Seems I have a lot of questions this month! I mean to say, a lot of my recent posts have questions as titles. Why do I do that?
Anyway, this question has to do with the effect -- or lack thereof -- of FDA warning letters on pharmaceutical companies and product managers.
The question arose in an offline discussion I recently had with a product manager in response to my recent post entitled "YouPharma(tm): A Brave New World of Marketing?" (see what I mean about questions?).
In that post, I challenged the pharmaceutical industry to engage their customers and consumers through Web 2.0 and other technologies. BTW, if you are interested in this topic, I am doing a live podcast tomorrow at 1 PM Eastern time on that subject (see "Web 2.0 for Pharma Marketing"). I will be interviewing a couple of interesting experts and taking calls from listeners. Hope you listen in. Otherwise, download the audio afterward.
Anyway, the product manager -- let's call him Matt -- had this to say:
"Enjoyed your point of view on this, as usual. I wonder, however, if the problem isn't a lack of creative marketing managers and directors, but rather a reluctance to be the newest "test case" for DOJ or to receive a warning letter from the FDA. As someone who did inline marketing briefly at a medium sized biotech company, I can say that there was reluctance to do anything outside the box....not because we were fearful of the lack of ROI....but because it was something that no one else had done...and as such, the FDA hadn't issued a guidance about it.
"Of course, in the big pharma world that might not be the case. Simply doing another integrated print, tv, sales aid campaign around this trimesters key messages may just be easier.
"Would love to hear your thoughts."
As the cartoon says, "Never, ever, think outside the box." BTW, I hope the New Yorker copyright police don't come after me. I wanted to license this cartoon but could not for the life of me figure out what the fee was for use in blogs. they don't have a category for that!
Anyway, I have written on the inability of pharmaceutical marketers to think outside the box before. See, for example, "Out-of-the-Box Marketing: Will It Work for Pharma?" (Another question!) In that article, I am being polite, but I thought I'd take off the gloves when responding to Matt:
"Thanks for your comments. [See how polite I am?]
"DOJ is only going to go after criminal activity -- that's a pretty bright line. I wouldn't worry about that if you are legitimately experimenting with Web 2.0 technology.
"You might have an issue with the FTC, except that FTC has bowed out and left Rx advertising to the FDA to regulate (see "If FDA were as Powerful as FTC").
"Warning letters from the FDA? Who's really afraid of that "big bad wolf"? C'mon, be real! Have you ever heard of a product manager being fired because
the CEO received a warning letter from the FDA? They probably discussed it over a friendly round of golf or maybe skiing in Vale (if the PM achieved the numbers).
"Seriously. There is a right way and a wrong way to use the Internet for marketing, whether it's Web 2.0 or 1.0.
"I have noticed that pharmaceutical marketers are lemmings of a sort -- they only follow the herd. That usually means they do whatever Pfizer does. If Pfizer doesn't do it, neither will we.
"I think this reluctance to "think outside the box" has more to do with fear of failure career-wise than fear of FDA guidance. No PM would admit that, so they create an FDA monster, when, in fact, the FDA is a pussy cat!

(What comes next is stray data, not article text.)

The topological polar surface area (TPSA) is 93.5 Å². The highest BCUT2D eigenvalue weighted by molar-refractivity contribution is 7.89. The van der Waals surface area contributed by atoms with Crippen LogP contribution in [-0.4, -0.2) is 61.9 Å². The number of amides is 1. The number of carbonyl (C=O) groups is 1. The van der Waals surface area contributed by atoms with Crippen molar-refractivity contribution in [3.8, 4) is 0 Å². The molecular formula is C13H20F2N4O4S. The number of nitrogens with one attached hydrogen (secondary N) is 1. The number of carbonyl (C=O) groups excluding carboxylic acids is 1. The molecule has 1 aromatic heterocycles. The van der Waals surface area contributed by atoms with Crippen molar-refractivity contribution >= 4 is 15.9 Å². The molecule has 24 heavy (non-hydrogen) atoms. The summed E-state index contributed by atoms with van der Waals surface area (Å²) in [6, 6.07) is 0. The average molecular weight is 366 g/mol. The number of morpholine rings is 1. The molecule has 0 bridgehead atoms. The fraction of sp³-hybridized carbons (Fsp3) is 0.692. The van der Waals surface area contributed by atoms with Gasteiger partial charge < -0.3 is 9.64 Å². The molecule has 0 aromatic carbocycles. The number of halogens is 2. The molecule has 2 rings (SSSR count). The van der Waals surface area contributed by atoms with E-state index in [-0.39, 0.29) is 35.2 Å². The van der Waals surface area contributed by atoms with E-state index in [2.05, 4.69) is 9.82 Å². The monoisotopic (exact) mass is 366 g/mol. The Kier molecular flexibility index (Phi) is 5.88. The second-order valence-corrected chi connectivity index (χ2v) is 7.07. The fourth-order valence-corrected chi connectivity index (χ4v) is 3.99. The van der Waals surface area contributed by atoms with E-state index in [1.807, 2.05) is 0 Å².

"Anyway, that's my story and I'm stinking to it!"
My point is that FDA warning letters is really a bogeyman -- more scary than a real threat. However, Matt suggested that the threat could be real for some companies and some managers:
"Good points, as usual. [Matt's too kind!]
"I would argue though, that the tolerance for warning letters varies company by company -- depending on what else is going on inside the company, it's other products/divisions, and regulatory bodies. Pfizer probably doesn't blink. There are some companies in which, a warning letter from the FDA would be a career limiting move -- especially at the manager level...of course, I don't know many companies where the manager gets to make the final decision on campaigns without regulatory and legal input.
"I agree with your points with respect to large visible failures and especially with big pharma companies. No one wants to be the guy on the brand that had a marketing campaign that failed miserably.
Fair enough. But when I talk of the pharmaceutical industry, I am thinking of the big boys like Pfizer, GSK, and Merck. If they don't blink in a staring contest with FDA, then they need to lead the pack of lemmings along the Web 2.0 road. I am happy to see, therefore, that Merck at least has paid some lip service to more use of the Web and Pfizer announced sales force reductions (see "Out with the Bad, In with the Good").
Let's Hear from Product Managers
It's easy for me to take pot shots at product managers. They are sooo quiet! I'd like to get some feedback from you guys on this topic. Even though I know a lot of you read this blog and maybe even submit anonymous comments -- which I appreciate -- you do not have a forum of your own like those sales reps over at CafePharma.
Therefore, I'd like to invite all pharmaceutical product managers to visit the new web-based (almost Web 2.0-based) Pharma Marketing Network Forums where I have just set up a forum just for pharma product managers called "Product Manager Corner." Sign up under a pseudonym and vent away without fear of your bosses or regulatory folks discovering who you are! It's an unmoderated forum, but you have to be polite like Matt ;-)